Reducing Barriers to Driver Licenses
Wisconsin families, workers, and potential workers should be able to support themselves and fully participate in their communities. To help that happen, lawmakers should tear down barriers to driver licenses that make it difficult or impossible for some immigrants and people struggling to make ends meet to get driver licenses.
Having a driver license can be the determining factor in whether a person can get and keep a job. Having a license also helps people get to the doctor’s office, to their children’s parent-teacher conferences, to the grocery store, and to church. A valid driver license is especially important for residents who live in areas that lack public transportation.
State policymakers should take three steps to remove obstacles to driver licenses:
1. Stop the practice of suspending driver licenses for reasons unrelated to dangerous driving.
Wisconsin courts regularly suspend the licenses of people who can’t afford to pay fines for minor violations like having a burnt-out headlight, or parking in the wrong spot. In 2019 alone, the state suspended nearly 200,000 licenses for nonpayment of tickets, making debt collection the main reason licenses were suspended.
When the state suspends a person’s license for not paying a traffic or non-traffic ticket, that person suffers a consequence far out of proportion to the original infraction, especially since being able to legally drive a car can be the determining factor in finding a job. Black drivers are far more likely to bear the brunt of this misguided policy than White drivers, with Black men seven times as likely as White men to have their licenses suspended for debt collection, according to the UW-Milwaukee Employment and Training Institute.
In addition to having their licenses suspended, Wisconsin drivers who miss paying a ticket are sometimes incarcerated for nonpayment. During a recent 5-year period, 9,277 individuals served time in jail for nonpayment in Milwaukee County alone. Incarcerating individuals who are unable to make payments is a cruel and counterproductive policy that harms many families and hurts the workforce by giving many workers a permanent record of arrest and incarceration that poses a significant barrier to finding future employment.
The state has more effective debt collection tools it could use that are less likely to make someone lose their job, including approaches like requiring community service, making affordable payment arrangements, and intercepting tax refunds. The state should stop suspending licenses for nonpayment of fines, and switch to more constructive means of collecting debt.
2. Allocate state resources to provide free driver education in Wisconsin high schools.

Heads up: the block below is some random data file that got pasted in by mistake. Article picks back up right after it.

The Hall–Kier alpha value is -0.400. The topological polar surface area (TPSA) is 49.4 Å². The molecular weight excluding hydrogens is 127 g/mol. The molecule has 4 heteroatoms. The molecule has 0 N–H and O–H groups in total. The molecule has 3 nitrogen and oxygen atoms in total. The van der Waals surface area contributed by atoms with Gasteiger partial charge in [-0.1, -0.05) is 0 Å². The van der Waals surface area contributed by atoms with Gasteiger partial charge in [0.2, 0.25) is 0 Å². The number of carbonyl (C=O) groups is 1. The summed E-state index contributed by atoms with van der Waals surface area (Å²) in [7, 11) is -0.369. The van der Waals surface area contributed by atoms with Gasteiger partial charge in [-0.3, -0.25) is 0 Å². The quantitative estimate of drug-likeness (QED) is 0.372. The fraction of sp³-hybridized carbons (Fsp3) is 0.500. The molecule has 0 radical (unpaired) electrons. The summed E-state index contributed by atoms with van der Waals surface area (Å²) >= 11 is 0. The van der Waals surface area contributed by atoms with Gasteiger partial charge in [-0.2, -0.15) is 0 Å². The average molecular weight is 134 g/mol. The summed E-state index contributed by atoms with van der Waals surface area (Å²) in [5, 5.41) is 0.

Youth are required to complete a certified driver education program before they can get their license. Wisconsin schools, squeezed by years of budget cuts and the loss of state support earmarked for driver education, typically no longer offer driver education courses. Driver license education programs can cost several hundred dollars, a fee that may put licenses out of reach for teens whose families are struggling financially.
The lack of affordable driver education disproportionately harms Black youth. Only 17% of Black male teens ages 16 and 17 in Milwaukee have a license, compared to 64% of White male teens in Milwaukee County suburbs, according to the Employment and Training Institute. Research has shown that when looking for steady work, having a license can be even more important than having a high school diploma.
3. Allow all immigrants to get driver licenses without regard to immigration status.
In Wisconsin, the state bars immigrants who are undocumented from getting a driver license, regardless of how long they have lived in the state.
Sixteen other states issue licenses to undocumented immigrants. In those states, children, families, and communities benefit from expanded access to opportunity.
In Wisconsin, an estimated 32,000 residents who are undocumented would get licenses if barriers were removed. That figure includes 14,000 parents who would be better able to provide for their children’s needs. Insurance companies would gain millions in revenue, and already-insured drivers across the state would save an estimated $16 million a year in insurance premiums due to the reduction in the number of uninsured drivers.
Having a driver license allows people to drive legally. Having a driver license does not change the driver’s immigration status, allow the driver to vote, or make the driver eligible for public benefits.
Reducing barriers to driver licenses would bring broad-based benefits to Wisconsin’s economy and boost families, communities, and businesses across the state. Wisconsin lawmakers should take steps to remove obstacles that block access to licenses as well as to economic opportunity.